BEAM – Biological Environmental and Archaeological inter-disciplinary research on life-course, Material and materiality in human depositions.

BEAM focuses on illuminating and making visible the information potential of bioarchaeological material, primarily that of the collections of the Museum of Archaeology, University of Stavanger.

Picture of a researcher showing old bones at the Museum of Archaeology, University of Stavanger. Sean D. Denham showing bones at Museum of Archaeology, University of Stavanger.

The first step in this process is uncovering and identifying this material, where relevant already in the field, and then attempting to understand what factors play a critical role in that material’s degradation or conservation in diverse contexts and situations, from field to storeroom/exhibition.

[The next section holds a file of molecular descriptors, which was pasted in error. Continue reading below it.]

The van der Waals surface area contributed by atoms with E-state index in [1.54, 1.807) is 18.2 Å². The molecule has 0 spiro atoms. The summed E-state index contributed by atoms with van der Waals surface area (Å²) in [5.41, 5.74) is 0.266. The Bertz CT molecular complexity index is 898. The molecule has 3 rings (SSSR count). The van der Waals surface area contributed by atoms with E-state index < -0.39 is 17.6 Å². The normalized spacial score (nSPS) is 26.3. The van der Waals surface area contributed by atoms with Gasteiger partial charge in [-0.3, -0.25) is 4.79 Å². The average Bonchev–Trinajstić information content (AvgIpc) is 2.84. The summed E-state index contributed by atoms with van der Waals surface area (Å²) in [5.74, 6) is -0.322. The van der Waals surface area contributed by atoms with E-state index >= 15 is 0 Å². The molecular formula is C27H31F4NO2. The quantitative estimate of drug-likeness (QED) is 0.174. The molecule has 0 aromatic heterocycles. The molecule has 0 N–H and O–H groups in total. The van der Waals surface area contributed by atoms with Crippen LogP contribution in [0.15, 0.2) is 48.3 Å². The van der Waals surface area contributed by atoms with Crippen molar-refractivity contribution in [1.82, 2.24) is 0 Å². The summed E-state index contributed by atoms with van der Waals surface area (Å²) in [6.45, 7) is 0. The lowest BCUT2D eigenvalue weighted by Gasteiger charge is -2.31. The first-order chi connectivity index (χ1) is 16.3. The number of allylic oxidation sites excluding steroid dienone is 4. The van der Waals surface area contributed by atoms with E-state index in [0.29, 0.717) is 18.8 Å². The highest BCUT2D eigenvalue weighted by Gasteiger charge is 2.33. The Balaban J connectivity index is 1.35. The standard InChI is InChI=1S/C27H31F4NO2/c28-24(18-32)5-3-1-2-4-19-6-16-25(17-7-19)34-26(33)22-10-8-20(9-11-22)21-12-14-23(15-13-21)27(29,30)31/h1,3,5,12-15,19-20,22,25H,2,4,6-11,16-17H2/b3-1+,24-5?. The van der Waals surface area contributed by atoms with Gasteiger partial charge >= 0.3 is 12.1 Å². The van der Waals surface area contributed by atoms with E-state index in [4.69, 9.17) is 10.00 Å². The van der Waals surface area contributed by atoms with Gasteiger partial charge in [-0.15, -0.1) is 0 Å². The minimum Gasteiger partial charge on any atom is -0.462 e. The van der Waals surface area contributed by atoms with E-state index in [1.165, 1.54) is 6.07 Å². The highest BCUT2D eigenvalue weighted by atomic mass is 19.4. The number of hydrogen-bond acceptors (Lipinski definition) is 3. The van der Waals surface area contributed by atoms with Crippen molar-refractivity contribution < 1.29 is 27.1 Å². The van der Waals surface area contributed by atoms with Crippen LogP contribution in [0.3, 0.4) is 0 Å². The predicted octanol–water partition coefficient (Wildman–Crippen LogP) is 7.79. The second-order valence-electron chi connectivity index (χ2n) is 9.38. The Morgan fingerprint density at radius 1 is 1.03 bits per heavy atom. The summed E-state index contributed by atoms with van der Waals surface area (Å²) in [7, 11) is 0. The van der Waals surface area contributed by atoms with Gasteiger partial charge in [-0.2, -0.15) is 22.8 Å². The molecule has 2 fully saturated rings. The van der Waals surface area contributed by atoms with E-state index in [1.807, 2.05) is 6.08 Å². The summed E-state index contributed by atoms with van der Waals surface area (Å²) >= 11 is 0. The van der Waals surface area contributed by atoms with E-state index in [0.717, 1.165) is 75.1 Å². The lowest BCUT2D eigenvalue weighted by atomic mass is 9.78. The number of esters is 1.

The general research theme is how to best recover and manage knowledge about living conditions, living environment and the life cycle through the use of new analytical methods on various types of old and degraded bioarchaeological materials. A further, critical goal is engaging the public in a dialogue about research on materials and materiality and the knowledge this both requires and provides. BEAM is a cross-disciplinary group of natural scientists, archaeologists, conservators and public outreach experts that will draw upon each other's expertise, stimulate each other towards innovation and work together to develop new, externally funded projects on the forefront of cultural heritage research.

Programe leader: 
Hege Ingjerd Hollund - Associate professor, conservation science, Museum of Archaeology, University of Stavanger